Artificial Intelligence in Healthcare: Investigating Innovation, Safety and Liability
14 November 2023
We were delighted to welcome Vera Lúcia Raposo, Assistant Professor of Law and Technology at Nova School of Law (Lisbon, Portugal), the leading researcher at the FutureHealthLaw, to Bristol in October 2023. During her visit, she delivered a series of in-person interdisciplinary interactive seminars on 10, 16 and 17 October 2023, exploring the use of new technologies in healthcare.
Hosted by the Elizabeth Blackwell Institute and Jean Golding Institute with the University of Bristol Law School the events covered: Health data and personal care robots; Medical liability, standards of care and AI; and Facial recognition in healthcare.
Over 100 people registered for the events from 21 schools, across all faculties, along with NHS colleagues, showing real interdisciplinary interest in this research area. Attendees were invited to explore new collaborative opportunities, share their research interests in this area with colleagues from different disciplines, and discuss ideas for the open 'Responsible AI UK international partnerships' funding call.
Following the event Vera Lúcia Raposo commented: “Through research we seek not only to discover the past but to shape the future, forging partnerships that bridge the wisdom of yesterday with the limitless possibilities of tomorrow. My visit to the University of Bristol provided an opportunity to unite, pool our diverse expertise, and foster relationships that yield innovation, pushing the frontiers of law and technology in new and exciting directions.”
Oliver Quick, Professor of Health Law and Policy, said: “It was wonderful to join forces with Elizabeth Blackwell Institute in organising these seminars. It enabled us to attract a multidisciplinary audience which ensured a rich and rewarding discussion and provided us with valuable connections across the University.”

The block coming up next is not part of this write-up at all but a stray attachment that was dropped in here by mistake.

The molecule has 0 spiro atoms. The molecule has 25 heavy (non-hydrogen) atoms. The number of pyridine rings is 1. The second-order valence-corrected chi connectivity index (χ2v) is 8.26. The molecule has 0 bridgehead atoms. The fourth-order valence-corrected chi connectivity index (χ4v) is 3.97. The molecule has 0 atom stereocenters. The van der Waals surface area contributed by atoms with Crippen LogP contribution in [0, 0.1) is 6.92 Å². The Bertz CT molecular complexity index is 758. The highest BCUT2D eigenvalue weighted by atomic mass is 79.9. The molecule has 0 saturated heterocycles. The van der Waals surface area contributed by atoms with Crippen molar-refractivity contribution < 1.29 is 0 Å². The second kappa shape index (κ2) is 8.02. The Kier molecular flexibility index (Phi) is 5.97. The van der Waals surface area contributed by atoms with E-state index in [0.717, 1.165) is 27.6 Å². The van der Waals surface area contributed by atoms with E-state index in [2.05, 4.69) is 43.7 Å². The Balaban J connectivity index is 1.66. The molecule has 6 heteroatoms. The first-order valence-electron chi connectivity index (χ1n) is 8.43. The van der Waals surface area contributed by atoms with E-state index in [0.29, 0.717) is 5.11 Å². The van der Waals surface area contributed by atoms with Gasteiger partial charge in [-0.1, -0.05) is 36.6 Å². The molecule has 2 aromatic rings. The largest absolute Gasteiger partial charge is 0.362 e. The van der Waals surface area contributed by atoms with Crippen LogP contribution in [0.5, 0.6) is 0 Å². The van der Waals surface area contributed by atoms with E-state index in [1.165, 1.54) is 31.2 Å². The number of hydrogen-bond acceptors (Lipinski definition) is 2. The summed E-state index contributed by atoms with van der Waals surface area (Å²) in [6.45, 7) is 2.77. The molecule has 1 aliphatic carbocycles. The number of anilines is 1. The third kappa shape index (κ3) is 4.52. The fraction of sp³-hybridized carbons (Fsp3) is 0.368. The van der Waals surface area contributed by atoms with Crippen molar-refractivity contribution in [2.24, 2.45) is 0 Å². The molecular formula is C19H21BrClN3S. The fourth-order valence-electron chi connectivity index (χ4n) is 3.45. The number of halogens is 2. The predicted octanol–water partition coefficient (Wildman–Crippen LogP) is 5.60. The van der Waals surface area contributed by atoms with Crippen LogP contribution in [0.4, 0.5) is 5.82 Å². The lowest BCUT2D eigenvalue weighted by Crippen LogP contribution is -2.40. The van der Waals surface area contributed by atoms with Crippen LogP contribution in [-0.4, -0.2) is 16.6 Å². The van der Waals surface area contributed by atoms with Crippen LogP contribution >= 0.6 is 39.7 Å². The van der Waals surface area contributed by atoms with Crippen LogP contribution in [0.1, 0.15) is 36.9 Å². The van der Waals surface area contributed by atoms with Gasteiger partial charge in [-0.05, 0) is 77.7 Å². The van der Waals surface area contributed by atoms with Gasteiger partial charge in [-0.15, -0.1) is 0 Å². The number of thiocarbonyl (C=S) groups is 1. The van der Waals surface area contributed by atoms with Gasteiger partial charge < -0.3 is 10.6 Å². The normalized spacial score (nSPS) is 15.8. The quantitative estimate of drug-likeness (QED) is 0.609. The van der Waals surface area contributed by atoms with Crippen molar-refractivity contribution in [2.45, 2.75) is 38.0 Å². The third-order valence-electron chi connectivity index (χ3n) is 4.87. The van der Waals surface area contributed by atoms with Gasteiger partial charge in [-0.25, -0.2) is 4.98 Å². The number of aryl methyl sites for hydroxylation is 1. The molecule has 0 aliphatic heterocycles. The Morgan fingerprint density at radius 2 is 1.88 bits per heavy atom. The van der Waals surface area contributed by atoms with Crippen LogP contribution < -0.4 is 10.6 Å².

Attendee student, Megan Edwards, said: “I study mathematics and physics, it is a mostly theoretical course so we don't often cover how what we are learning relates to the real world. It was really interesting to learn about the legal and moral impact of AI on healthcare and I think particularly important for STEM students as we could potentially be developing these kinds of technologies ourselves in the future. I would definitely be interested in attending similar events in the future.”
Nina Couzin, Elizabeth Blackwell Institute Manager, added: “We were delighted to have an opportunity to welcome Dr Raposo and work with our colleagues in Social Sciences and Law on organising events addressing the issues of innovation, safety and liability of AI in healthcare. These key issues underpin the transformative potential of AI and it was great to see engagement from a wide range of disciplines from law, economics, business, policy and philosophy to biochemistry, engineering maths and physics.”